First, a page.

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30 out of 33 people found the following review useful:

I remember when "Word Is Out" came out in 1978. Friends kept stopping me on the street to ask if I'd seen 'the movie.' As if there were no other.

Author: ireallydotoo from California
1 April 2007

I remember when "Word Is Out" came out in 1978. Acquaintances kept stopping me on the street to ask if I'd seen 'the movie.' As if there were no other. As soon as I saw it, I started asking people the same question.

It wasn't until I saw this film that I realized my whole life I had been trying to relate to straight romances, conflicts, comedies, and life experiences in general on the screen. When the film was done I wanted to see it all over again—immediately—to memorize the people and their stories. Every one of them said something that spoke to me very directly and strongly. I cannot explain or express my feelings after I watched, for the first time in my life, gay people—honestly and beautifully—tell what it's like to live in this country. I finally knew I belonged to a culture. I didn't feel as though I had to hide. I was not sick. I was not alone.

My story is not an anomaly. It is impossible to count the number of lives this film has changed by publicizing positive images of gay Americans for the first time ever. For thousands of people—gay and straight—it broke down stereotypes. It makes gay people identifiable even for those buried in the heartland of homophobic America because it's really about the universality of love and discovering who we really are. Everyone should see this movie.

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23 out of 25 people found the following review useful:

Subtle, beautifully crafted portrait

Author: dynester from Northampton, MA, USA
3 August 2007

Far from a "clunker," "Word Is Out" is a beautifully edited collective portrait of a moment in gay and lesbian history in the US. The film captures the optimism of the late 1970s after the early headiness of the g/l movement and before the horrors of HIV/AIDS. Most documentaries focus on a small number of subjects, but "Word" manages to weave together the stories of 26 men and women of different ages and backgrounds, primarily from the SF Bay Area and the Northeast, but with some reference to the Southwest and the South. The effect is to demonstrate that no single narrative of g/l life is adequate.

Displaying humor, tact and candor, the film is a "must see" for younger g/l/b/t people for whom 1977 is ancient history. Rumor has it that the film will be released on DVD with updates on most of the participants this fall.

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13 out of 16 people found the following review useful:

Sure it's dated but it was a groundbreaking documentary

Author: preppy-3 from United States
23 June 2010

Documentary which has 26 gay men and lesbian discussing growing up gay and how they dealt with it. Some of the stories are horrific--one man was institutionalized and given shock treatment to "cure" him! Another women lost custody of all her children when she started to live with her lesbian lover. That never happens today. Still--this isn't all doom and gloom. All of them made it clear that they went through hell--but they made it and weren't backing down.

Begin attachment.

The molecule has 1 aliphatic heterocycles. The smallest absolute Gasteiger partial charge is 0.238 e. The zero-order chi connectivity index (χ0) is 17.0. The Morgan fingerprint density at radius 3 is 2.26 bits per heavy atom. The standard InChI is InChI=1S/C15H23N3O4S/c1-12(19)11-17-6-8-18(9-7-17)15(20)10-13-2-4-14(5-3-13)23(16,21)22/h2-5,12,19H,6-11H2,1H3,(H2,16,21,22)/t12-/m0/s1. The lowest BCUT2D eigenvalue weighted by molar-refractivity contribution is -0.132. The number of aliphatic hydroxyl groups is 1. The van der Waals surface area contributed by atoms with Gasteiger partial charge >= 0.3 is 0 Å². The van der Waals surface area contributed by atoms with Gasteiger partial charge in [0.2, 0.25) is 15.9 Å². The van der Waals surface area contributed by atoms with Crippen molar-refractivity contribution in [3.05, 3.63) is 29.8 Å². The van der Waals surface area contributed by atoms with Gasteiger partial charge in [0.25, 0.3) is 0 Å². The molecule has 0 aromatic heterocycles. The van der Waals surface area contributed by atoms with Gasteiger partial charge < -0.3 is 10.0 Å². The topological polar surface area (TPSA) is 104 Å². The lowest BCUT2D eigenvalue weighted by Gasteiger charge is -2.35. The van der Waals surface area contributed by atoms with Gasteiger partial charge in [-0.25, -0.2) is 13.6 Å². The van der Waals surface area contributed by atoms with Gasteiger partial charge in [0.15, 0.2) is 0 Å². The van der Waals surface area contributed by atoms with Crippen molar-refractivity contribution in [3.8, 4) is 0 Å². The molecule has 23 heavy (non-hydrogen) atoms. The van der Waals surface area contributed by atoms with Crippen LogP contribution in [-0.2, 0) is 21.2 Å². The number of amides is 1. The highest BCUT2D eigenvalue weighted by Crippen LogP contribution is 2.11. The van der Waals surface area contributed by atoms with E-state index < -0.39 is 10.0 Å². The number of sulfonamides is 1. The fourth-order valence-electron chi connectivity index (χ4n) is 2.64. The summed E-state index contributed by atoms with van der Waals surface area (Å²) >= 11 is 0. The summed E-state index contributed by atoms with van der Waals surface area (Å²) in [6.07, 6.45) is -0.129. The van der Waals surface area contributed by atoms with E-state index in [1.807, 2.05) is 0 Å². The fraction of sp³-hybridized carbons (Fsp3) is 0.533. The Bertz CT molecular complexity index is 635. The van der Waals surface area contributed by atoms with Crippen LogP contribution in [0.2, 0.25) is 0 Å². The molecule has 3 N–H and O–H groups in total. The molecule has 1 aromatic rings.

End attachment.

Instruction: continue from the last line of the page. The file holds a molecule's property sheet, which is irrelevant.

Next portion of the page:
For 1978 it was a groundbreaker. I think all the 26 people were very courageous to do this. This came out when I was a closeted high school student. I couldn't see it (it was R rated and I was only 16 and looked 12!) and missed it when it played on PBS a year later. Finally--after 30 YEARS--I finally saw it. Yes it's dated and has plenty of dull spots but I was never really bored. Also this film tries to show all nationalities--there are white, black, Asian and American Indian participants. There was also a shot of an interracial couple which must have been shocking in 1978. It's tame by todays standards (it would get a PG-13 easy) but is still compelling. I think everyone should see this--ESPECIALLY GLBT youth. Some of them take for granted what us older people went through. A 10 all the way.

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9 out of 11 people found the following review useful:

How things have changed

Author: Benoît A. Racine (benoit-3) from Toronto, Ontario, Canada
25 June 2010

I saw this 1977 pre-AIDS documentary on TCM this week. I had never heard of it and found it remarkable.

So many positive things stick out: The fact that none of the participants are angry or overly resentful; the fact that they are all candid, non-delusional and totally open to the questions; the fact that they are at their ease; the fact that they can tell everything about their past experience and still have hope in the future in spite of some occasional twangs of nostalgia for their "underground" life and of pain at what they have endured. I can't imagine (in a SF alternate universe), straight people being so forgiving if heterosexuality had been persecuted for thousands of years.